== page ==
Russakoff pulls readers in with richly drawn real-world characters. The Cory Booker she portrays is a “politician of the future.” (The Democrat has since taken office as a U.S. Senator.) He shines on the Sundance Channel documentary show Brick City and made headlines rescuing a neighbor from a burning building—an act he immediately shared on Twitter. On an episode of her show after the Oprah announcement, Ellen DeGeneres hands him a Superman costume and calls him “Your Excellency.” He’s spent so much time networking on social media, visiting other cities, and appearing on TV shows that the writer Amiri Baraka, according to Russakoff, dubbed him “The Virtual One.”
Booker may have charmed the don of Earth’s most traversed virtual world, but Russakoff’s reporting remains balanced. She gained intimate access to many of the powerful individuals involved in the Newark initiative and factored in their perspectives along with the stories of teachers, principals, parents, and students.
The politicians had monumental hopes. Facing poor outcomes, complacency, and bureaucratic clutter, Booker, who didn’t attend Newark’s public schools, promised that the city would witness “transformative,” not “incremental,” reform. He also pledged that this work would be “the people’s project.” Instead of starting with the input of teachers, parents, and students, they hired Cami Anderson, a white woman who had the reputation of ‘not playing well in the sandbox with others.” Christie appointed as his education commissioner Christopher Cerf, the founder of the consulting firm Global Education Advisors and the former self-styled “chief of transformation” who helped spearhead former New York City schools Chancellor Joel Klein’s redesign of the district. “Change has casualties,” Cerf said to a group of community and business leaders. The key, he told school investors on another occasion, was that, “you have to override political infrastructure.”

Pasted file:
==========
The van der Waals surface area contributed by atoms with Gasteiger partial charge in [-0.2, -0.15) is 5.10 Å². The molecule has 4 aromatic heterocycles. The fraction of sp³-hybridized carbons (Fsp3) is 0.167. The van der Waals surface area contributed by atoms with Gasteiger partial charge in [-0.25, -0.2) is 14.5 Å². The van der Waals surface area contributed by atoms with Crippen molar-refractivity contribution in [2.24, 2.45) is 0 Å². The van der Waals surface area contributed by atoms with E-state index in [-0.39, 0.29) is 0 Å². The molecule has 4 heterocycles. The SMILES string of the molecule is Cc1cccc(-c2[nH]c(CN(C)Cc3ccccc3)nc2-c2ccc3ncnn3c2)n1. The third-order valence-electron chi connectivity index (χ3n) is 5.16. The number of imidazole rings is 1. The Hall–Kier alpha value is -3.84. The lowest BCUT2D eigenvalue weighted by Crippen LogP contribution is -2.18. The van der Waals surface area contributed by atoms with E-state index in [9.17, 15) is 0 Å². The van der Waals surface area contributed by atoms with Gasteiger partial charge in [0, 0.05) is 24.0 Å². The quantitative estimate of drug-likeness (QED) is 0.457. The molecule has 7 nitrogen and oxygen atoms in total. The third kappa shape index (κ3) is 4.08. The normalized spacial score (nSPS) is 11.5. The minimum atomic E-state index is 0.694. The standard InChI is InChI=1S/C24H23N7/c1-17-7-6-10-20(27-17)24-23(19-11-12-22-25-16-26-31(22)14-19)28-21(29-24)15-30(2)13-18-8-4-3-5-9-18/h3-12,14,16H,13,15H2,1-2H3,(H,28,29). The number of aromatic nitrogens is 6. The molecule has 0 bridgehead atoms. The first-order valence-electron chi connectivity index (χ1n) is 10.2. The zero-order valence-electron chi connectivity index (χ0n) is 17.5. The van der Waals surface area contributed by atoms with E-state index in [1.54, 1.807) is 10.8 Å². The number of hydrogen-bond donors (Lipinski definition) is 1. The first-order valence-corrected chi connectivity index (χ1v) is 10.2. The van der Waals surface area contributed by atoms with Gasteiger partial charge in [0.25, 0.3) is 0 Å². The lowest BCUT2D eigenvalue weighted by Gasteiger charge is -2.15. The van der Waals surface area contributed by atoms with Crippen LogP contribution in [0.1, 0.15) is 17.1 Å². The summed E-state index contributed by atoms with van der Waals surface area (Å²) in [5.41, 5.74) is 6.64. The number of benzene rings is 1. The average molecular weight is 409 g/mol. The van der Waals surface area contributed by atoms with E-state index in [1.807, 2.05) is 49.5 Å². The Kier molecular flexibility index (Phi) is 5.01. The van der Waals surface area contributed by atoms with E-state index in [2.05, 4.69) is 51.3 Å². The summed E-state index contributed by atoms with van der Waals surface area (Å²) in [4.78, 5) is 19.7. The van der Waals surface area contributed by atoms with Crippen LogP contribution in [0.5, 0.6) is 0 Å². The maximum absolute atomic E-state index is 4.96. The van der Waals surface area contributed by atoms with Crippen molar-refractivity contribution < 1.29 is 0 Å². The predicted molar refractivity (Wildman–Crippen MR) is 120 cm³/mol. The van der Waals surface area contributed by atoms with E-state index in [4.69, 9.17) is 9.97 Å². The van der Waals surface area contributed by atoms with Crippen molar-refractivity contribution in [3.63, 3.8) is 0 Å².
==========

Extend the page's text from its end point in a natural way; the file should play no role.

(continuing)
For the Christie administration, overriding the infrastructure involved hiring waves of for-profit education consultants shortly after the Oprah announcement—including a $3 million contract for Cerf’s old firm. Russakoff reported that a total of $21 million of the $200 million donation ended up going to “technocrats” who commuted from Manhattan with high salaries amounting to as much as $1,000 a day. These consultants were skilled at marketing reform efforts, developing systems for evaluating teachers, designing data systems, and reorganizing bureaucratic hierarchies. They didn’t know the community or interact with students in person, but, according to Russakoff’s account, were fluent in education-reform jargon. In a poor, predominantly black and Latino district, their whiteness, high salaries, and talk of “moving the needle” created tension not only with the on-the-ground employees they were tasked with motivating but also the school board and the union.